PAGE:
People are absolutely terrified while playing horror games in VR. But, fear is somewhat easy to provoke compared to more complex emotions like happiness, sadness and compassion.
What are the most important aspects when building the title expected to provoke an emotional response? Visuals, audio, or a mix of both? Anything else that works with these?
I don’t think that one single aspect is more important than the others. If something is off, it will have a negative impact. However, it was interesting to see that having a more cartoony art style wasn’t just helping with performance; we realised that it was a lot easier to connect with cartoony character than hyper-realistic ones. There’s something awfully unsettling about hyper-realistic character in VR.
Something else we realised, and I think this is pretty interesting, is that even though hearing music while walking in the woods is far from realistic, the brain accepts it. This is great, since everyone knows that music plays a significant role when it comes to conveying emotions.
Empathy also plays a big part; any emotionally sane person should feel sad when they see someone crying their heart out, or scared when they see someone fleeing in terror, even if they don’t know what made them so scared. We’re wired that way, and this is something you can exploit in VR.
How important is the writing when trying to evoke emotions from players? Do you need professional writers from other mediums, or have games writers become skilled enough to accomplish this?
The writing is very important, and I definitely think that game writers are skilled enough to do it. Personally, as a gamer, I’ve bounced through a wide spectrum of emotions: I’ve cried, I’ve laughed, I’ve been angry, and so on. But that doesn’t require a game writer; even more so with VR.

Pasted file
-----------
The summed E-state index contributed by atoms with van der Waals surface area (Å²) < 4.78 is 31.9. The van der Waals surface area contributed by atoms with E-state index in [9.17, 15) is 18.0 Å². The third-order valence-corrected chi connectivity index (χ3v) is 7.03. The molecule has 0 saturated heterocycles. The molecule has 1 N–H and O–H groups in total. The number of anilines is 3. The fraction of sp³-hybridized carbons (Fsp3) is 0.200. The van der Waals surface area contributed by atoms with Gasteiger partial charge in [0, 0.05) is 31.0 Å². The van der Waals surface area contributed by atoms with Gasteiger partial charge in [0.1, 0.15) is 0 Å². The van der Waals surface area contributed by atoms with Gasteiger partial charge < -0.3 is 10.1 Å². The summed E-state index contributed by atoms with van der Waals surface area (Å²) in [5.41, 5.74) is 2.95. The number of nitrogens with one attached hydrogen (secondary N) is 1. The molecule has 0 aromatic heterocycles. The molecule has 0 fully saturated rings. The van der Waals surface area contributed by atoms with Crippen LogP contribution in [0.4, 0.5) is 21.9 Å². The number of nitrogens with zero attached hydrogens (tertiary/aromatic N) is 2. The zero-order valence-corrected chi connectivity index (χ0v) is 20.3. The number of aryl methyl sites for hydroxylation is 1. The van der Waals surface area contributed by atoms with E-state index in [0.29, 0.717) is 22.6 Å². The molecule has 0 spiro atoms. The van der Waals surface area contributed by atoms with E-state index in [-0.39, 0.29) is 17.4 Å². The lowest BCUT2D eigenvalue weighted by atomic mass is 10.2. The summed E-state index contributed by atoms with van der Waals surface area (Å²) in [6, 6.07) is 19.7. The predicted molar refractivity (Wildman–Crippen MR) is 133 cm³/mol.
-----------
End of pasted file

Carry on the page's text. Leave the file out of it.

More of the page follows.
I think that what gives video game writers an edge over other writers is the fact that they understand the limits and possibilities of the medium. However, VR is a whole new beast for everyone, so this isn’t necessarily the case anymore. We’re talking about a whole new playground to explore, with new limitations and possibilities. It might even be easier for writers with a background that has nothing to do with video games to adapt to this new medium.
It was a lot easier to connect with cartoony character than hyper-realistic ones. There’s something awfully unsettling about hyper-realistic character in VR.
People react differently to various stories, moments, etc – how do you account for this when trying to create an emotional moment in your game?
We crafted a story that moved us; it might not have the same impact on everyone, but that can be said of pretty much every form of art. Different things will make us cry, different things will make us laugh. However, if the joke is well-built, you might still smile while I roll on the floor laughing, and that’s fine. What we did was try to create an experience that we would have loved to play ourselves.
How do you avoid trying too hard to evoke the reaction you’re looking for? How do you prevent your game from becoming too heavy-handed and keep it natural?
That was one of my worst fears during the entire development. We held lots of playtests, worked closely with Dr. Geslin, and made tons of iterations on the script and the game, but honestly I can’t be sure we’ve succeeded until we release the game and get feedback from the players and the press.
This article is part of our month-long Virtual Reality Special. You can find more VR content here.